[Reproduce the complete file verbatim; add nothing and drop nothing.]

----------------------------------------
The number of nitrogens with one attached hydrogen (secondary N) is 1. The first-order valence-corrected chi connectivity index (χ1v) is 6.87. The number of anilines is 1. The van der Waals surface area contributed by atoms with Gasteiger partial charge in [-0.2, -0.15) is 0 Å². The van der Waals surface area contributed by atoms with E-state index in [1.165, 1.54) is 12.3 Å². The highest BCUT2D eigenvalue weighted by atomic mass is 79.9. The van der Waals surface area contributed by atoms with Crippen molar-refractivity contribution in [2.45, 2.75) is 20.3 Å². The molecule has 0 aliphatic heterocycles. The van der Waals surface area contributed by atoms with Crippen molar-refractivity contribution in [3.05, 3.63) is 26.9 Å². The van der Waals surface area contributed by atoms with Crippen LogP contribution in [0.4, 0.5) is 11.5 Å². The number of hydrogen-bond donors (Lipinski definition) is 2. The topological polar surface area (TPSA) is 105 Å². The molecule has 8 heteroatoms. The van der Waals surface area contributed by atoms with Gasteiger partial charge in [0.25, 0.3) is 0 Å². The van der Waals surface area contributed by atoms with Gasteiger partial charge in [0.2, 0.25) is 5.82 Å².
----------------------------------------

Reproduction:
The number of nitrogens with one attached hydrogen (secondary N) is 1. The first-order valence-corrected chi connectivity index (χ1v) is 6.87. The number of anilines is 1. The van der Waals surface area contributed by atoms with Gasteiger partial charge in [-0.2, -0.15) is 0 Å². The van der Waals surface area contributed by atoms with E-state index in [1.165, 1.54) is 12.3 Å². The highest BCUT2D eigenvalue weighted by atomic mass is 79.9. The van der Waals surface area contributed by atoms with Crippen molar-refractivity contribution in [2.45, 2.75) is 20.3 Å². The molecule has 0 aliphatic heterocycles. The van der Waals surface area contributed by atoms with Crippen molar-refractivity contribution in [3.05, 3.63) is 26.9 Å². The van der Waals surface area contributed by atoms with Crippen LogP contribution in [0.4, 0.5) is 11.5 Å². The number of hydrogen-bond donors (Lipinski definition) is 2. The topological polar surface area (TPSA) is 105 Å². The molecule has 8 heteroatoms. The van der Waals surface area contributed by atoms with Gasteiger partial charge in [0.25, 0.3) is 0 Å². The van der Waals surface area contributed by atoms with Gasteiger partial charge in [0.2, 0.25) is 5.82 Å².